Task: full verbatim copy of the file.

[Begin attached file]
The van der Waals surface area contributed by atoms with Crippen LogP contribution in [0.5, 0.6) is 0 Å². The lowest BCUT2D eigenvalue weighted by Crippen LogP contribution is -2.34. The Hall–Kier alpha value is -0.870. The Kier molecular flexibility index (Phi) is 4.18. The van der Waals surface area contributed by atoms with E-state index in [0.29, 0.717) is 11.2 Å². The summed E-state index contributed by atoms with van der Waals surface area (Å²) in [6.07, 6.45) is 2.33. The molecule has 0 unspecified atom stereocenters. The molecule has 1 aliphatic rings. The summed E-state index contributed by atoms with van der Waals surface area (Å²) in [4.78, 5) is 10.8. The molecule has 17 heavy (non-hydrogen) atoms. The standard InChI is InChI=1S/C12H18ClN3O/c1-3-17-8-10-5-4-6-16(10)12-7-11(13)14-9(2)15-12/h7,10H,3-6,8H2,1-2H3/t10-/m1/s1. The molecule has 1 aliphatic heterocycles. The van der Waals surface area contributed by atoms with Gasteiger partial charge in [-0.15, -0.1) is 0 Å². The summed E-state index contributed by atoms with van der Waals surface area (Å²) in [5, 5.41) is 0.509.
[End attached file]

The van der Waals surface area contributed by atoms with Crippen LogP contribution in [0.5, 0.6) is 0 Å². The lowest BCUT2D eigenvalue weighted by Crippen LogP contribution is -2.34. The Hall–Kier alpha value is -0.870. The Kier molecular flexibility index (Phi) is 4.18. The van der Waals surface area contributed by atoms with E-state index in [0.29, 0.717) is 11.2 Å². The summed E-state index contributed by atoms with van der Waals surface area (Å²) in [6.07, 6.45) is 2.33. The molecule has 0 unspecified atom stereocenters. The molecule has 1 aliphatic rings. The summed E-state index contributed by atoms with van der Waals surface area (Å²) in [4.78, 5) is 10.8. The molecule has 17 heavy (non-hydrogen) atoms. The standard InChI is InChI=1S/C12H18ClN3O/c1-3-17-8-10-5-4-6-16(10)12-7-11(13)14-9(2)15-12/h7,10H,3-6,8H2,1-2H3/t10-/m1/s1. The molecule has 1 aliphatic heterocycles. The van der Waals surface area contributed by atoms with Gasteiger partial charge in [-0.15, -0.1) is 0 Å². The summed E-state index contributed by atoms with van der Waals surface area (Å²) in [5, 5.41) is 0.509.